Greater use of sedatives (Sedo-analgesia) is associated with cardiovascular depression, increased duration of mechanical ventilation and intensive care stay, delirium, and cognitive dysfunction. Algorithms emphasizing adequate analgesia before sedation [Analgo-Sedation or analgesia first (A1)] reduces the requirements for sedatives, duration of mechanical ventilation without increasing the incidence of accidental extubations, or post-traumatic stress disorder. Wherever possible pain should be pre-empted and treatment initiated before potentially painful procedures. Evidence shows that an algorithm-based approach to sedation and pain management improves outcomes and whatever the algorithm used, analgesia should be goal directed and titrated to effect. Hence, guidelines and protocols should be made available in every unit (e.g. Appendix).
Specific Problems in Intensive Care Patients
These patients usually have multiple physiological derangements, which influences the pharmacokinetic and pharmacodynamic profile of the drugs. It is paramount to recognize that these factors are also likely to change or develop newly in the dynamic setting of intensive care. Some of these factors are:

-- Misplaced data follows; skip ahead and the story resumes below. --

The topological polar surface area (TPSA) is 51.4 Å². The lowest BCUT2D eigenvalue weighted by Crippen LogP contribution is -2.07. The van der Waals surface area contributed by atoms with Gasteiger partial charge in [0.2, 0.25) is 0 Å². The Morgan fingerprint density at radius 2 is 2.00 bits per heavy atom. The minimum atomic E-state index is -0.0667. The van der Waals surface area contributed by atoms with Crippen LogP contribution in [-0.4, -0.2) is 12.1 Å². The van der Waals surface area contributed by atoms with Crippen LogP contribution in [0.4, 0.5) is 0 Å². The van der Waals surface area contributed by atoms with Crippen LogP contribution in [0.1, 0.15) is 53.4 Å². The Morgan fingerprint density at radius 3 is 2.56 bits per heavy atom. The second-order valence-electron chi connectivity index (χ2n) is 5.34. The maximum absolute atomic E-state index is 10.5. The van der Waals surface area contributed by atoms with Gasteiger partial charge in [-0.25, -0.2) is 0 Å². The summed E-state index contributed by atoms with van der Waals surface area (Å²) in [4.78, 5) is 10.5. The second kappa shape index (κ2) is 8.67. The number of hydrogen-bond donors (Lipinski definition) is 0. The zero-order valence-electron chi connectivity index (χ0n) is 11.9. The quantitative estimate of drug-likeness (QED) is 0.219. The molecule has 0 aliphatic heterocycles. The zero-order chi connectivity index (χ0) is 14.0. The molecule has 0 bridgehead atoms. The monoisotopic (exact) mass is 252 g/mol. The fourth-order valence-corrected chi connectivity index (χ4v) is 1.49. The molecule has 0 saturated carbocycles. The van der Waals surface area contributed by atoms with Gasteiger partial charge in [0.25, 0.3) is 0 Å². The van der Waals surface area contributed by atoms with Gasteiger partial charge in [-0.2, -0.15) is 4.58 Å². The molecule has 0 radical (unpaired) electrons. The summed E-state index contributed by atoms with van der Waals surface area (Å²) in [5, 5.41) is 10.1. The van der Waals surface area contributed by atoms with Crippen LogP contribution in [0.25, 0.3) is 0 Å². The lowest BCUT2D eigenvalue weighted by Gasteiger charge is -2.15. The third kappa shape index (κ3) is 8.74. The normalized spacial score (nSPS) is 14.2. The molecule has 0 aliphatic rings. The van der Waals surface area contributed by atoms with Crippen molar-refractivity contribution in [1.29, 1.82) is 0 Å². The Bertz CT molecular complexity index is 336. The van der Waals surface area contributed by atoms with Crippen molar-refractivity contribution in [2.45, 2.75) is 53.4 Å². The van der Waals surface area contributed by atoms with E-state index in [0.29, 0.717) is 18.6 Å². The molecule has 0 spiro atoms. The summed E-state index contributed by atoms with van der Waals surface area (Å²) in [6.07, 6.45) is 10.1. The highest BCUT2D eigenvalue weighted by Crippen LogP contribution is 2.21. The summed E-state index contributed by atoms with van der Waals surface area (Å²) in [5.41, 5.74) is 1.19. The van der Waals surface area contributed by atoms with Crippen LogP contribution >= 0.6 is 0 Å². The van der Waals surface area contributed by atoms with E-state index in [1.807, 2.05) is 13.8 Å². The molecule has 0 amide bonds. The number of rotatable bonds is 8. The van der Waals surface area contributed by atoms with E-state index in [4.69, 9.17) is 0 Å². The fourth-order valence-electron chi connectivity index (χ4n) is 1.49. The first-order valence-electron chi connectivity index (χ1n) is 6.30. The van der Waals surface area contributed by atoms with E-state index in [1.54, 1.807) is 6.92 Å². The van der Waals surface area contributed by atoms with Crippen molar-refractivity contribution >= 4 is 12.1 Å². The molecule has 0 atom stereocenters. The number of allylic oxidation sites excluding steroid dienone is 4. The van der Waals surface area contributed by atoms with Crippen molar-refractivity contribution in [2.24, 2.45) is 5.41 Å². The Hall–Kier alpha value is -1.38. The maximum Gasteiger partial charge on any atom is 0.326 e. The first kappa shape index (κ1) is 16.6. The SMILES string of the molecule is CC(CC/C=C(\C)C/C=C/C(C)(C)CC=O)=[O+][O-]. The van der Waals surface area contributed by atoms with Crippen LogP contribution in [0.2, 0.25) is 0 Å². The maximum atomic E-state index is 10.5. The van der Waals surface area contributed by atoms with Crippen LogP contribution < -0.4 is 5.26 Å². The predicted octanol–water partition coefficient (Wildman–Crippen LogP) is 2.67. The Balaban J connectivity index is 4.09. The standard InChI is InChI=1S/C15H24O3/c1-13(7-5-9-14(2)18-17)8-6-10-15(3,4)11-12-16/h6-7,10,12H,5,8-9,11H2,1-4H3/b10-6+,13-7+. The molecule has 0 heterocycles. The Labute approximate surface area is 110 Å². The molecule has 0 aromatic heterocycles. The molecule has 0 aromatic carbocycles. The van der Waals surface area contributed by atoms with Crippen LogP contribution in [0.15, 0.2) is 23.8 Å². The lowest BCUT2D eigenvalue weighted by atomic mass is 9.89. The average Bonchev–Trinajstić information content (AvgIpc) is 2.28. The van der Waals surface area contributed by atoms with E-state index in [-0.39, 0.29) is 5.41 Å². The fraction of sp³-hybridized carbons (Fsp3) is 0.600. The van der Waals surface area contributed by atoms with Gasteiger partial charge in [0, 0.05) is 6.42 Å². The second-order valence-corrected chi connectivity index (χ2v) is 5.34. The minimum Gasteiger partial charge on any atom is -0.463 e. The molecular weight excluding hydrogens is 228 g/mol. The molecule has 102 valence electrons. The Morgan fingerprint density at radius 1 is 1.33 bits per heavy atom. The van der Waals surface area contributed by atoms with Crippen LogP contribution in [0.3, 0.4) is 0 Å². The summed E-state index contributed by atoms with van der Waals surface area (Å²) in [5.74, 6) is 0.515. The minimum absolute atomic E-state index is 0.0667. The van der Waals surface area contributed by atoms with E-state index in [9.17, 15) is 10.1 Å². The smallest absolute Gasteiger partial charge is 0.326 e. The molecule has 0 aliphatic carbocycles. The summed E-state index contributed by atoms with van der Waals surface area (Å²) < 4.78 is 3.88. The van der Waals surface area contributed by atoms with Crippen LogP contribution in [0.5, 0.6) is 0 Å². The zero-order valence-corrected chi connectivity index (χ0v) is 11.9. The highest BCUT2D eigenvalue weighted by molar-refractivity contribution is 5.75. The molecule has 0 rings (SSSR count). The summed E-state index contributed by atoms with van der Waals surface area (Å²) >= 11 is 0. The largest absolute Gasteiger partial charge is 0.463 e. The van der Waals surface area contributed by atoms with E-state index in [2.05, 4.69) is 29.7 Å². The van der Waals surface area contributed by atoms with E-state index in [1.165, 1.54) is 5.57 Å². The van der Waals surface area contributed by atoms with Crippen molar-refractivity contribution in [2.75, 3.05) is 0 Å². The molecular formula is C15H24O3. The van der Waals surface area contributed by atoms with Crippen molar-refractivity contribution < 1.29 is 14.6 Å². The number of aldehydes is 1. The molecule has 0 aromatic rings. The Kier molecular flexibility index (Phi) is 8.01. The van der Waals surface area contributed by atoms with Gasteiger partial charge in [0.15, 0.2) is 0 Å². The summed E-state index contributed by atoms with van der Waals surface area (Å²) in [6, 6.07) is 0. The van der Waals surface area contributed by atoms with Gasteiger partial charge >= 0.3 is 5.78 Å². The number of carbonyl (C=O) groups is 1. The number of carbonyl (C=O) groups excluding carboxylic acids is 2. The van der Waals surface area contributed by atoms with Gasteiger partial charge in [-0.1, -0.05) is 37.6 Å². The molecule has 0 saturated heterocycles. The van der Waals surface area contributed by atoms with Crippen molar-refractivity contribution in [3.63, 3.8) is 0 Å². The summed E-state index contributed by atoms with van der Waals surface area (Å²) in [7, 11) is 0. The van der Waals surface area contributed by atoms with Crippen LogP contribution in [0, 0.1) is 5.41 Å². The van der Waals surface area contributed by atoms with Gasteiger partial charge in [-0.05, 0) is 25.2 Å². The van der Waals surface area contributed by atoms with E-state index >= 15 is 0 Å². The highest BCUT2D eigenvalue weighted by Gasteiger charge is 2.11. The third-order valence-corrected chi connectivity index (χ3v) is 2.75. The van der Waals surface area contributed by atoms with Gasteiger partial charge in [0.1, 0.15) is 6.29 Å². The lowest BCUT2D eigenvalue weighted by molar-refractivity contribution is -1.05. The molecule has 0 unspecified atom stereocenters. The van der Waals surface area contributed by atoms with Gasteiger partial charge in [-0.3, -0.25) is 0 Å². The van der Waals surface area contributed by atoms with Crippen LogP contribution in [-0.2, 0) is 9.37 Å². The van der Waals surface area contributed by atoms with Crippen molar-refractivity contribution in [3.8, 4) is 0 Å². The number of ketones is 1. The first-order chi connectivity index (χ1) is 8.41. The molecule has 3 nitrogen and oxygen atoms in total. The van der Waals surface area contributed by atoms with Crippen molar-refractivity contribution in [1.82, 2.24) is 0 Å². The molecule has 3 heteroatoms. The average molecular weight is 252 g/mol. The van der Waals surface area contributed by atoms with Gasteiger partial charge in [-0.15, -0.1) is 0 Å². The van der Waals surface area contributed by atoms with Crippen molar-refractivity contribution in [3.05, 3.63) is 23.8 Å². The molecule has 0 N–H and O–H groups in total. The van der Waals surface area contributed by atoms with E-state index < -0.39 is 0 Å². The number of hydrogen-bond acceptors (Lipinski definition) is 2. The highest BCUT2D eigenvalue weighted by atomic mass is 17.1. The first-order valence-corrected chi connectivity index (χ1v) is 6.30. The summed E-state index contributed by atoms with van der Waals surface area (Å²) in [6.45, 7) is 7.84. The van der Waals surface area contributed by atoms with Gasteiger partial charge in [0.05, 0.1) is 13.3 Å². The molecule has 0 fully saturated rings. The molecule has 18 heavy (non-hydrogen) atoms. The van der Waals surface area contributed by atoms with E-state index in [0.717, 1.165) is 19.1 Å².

- Ileus: unpredictable absorption of orally administered drugs.
- Altered protein binding: increase in free drug fractions in hypoalbuminaemia.
- Deranged acid–base balance: affects the ionized and bound fractions of drugs.
- Altered splanchnic blood flow: reduces phase 1- and 2-dependent metabolism (i.e. in patients with shock, inotropes, or both).
- Organ dysfunction: hepatic and renal dysfunction reduces metabolism and excretion of drugs and their active metabolites.
- Drug induced worsening of organ dysfunction: NSAIDs may worsen renal function.
- Drug interactions: influences both metabolism and effectiveness (synergism or antagonism) of concomitantly administered drugs.
- Pharmacodynamic effects: alterations in the blood brain barrier can result in increased sensitivity to the effects of drugs (opioids and respiratory depression; CNS toxicity to local anaesthetics).
Modalities of Management
The modalities available for pain management include both systemic and regional analgesia.
There is no evidence to support the superiority of one analgesic over another in ICU. Intravenous (I.V.) administration of medication is preferred to enteral and other parenteral routes of administration because of potentially decreased or erratic absorption that can occur in low perfusion states. Additionally, the i.v. route also has the benefits of faster onset of action, higher bioavailability and is easily titratable to effect.
Ideal Analgesic. The ideal analgesic agent must have:
- Rapid onset, offset, and be titratable.
- Predictable dose response.
- High therapeutic index.
- Short context sensitive half-time.
- Less accumulation in organ dysfunction.
- No interactions.
- Minimal adverse effects.
Multimodal Analgesia and Synergism. Pain pathways are numerous and complex, and involves various receptors. Simultaneous use of different classes or modes of drugs to modulate the different pathways and receptors to provide best benefit is called the multimodal approach. The actions of analgesics can be additive or synergistic; hence, multimodal approach reduces dose requirements, side-effects, and complications.